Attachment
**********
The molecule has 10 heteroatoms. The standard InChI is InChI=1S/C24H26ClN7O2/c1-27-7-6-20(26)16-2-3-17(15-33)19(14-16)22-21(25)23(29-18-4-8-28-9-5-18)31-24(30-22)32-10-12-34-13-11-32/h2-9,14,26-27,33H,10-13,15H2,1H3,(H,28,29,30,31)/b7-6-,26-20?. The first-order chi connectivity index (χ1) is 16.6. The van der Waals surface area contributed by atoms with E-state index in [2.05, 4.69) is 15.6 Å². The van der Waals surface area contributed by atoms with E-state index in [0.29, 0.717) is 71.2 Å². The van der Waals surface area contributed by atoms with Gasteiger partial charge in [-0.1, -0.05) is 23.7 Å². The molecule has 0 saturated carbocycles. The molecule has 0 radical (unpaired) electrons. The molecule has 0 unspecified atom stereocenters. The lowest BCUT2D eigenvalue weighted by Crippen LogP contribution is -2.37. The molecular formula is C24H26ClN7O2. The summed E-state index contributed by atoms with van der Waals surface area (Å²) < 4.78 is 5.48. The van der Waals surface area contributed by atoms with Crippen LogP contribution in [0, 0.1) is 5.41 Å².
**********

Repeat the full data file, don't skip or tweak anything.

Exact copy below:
The molecule has 10 heteroatoms. The standard InChI is InChI=1S/C24H26ClN7O2/c1-27-7-6-20(26)16-2-3-17(15-33)19(14-16)22-21(25)23(29-18-4-8-28-9-5-18)31-24(30-22)32-10-12-34-13-11-32/h2-9,14,26-27,33H,10-13,15H2,1H3,(H,28,29,30,31)/b7-6-,26-20?. The first-order chi connectivity index (χ1) is 16.6. The van der Waals surface area contributed by atoms with E-state index in [2.05, 4.69) is 15.6 Å². The van der Waals surface area contributed by atoms with E-state index in [0.29, 0.717) is 71.2 Å². The van der Waals surface area contributed by atoms with Gasteiger partial charge in [-0.1, -0.05) is 23.7 Å². The molecule has 0 saturated carbocycles. The molecule has 0 radical (unpaired) electrons. The molecule has 0 unspecified atom stereocenters. The lowest BCUT2D eigenvalue weighted by Crippen LogP contribution is -2.37. The molecular formula is C24H26ClN7O2. The summed E-state index contributed by atoms with van der Waals surface area (Å²) < 4.78 is 5.48. The van der Waals surface area contributed by atoms with Crippen LogP contribution in [0, 0.1) is 5.41 Å².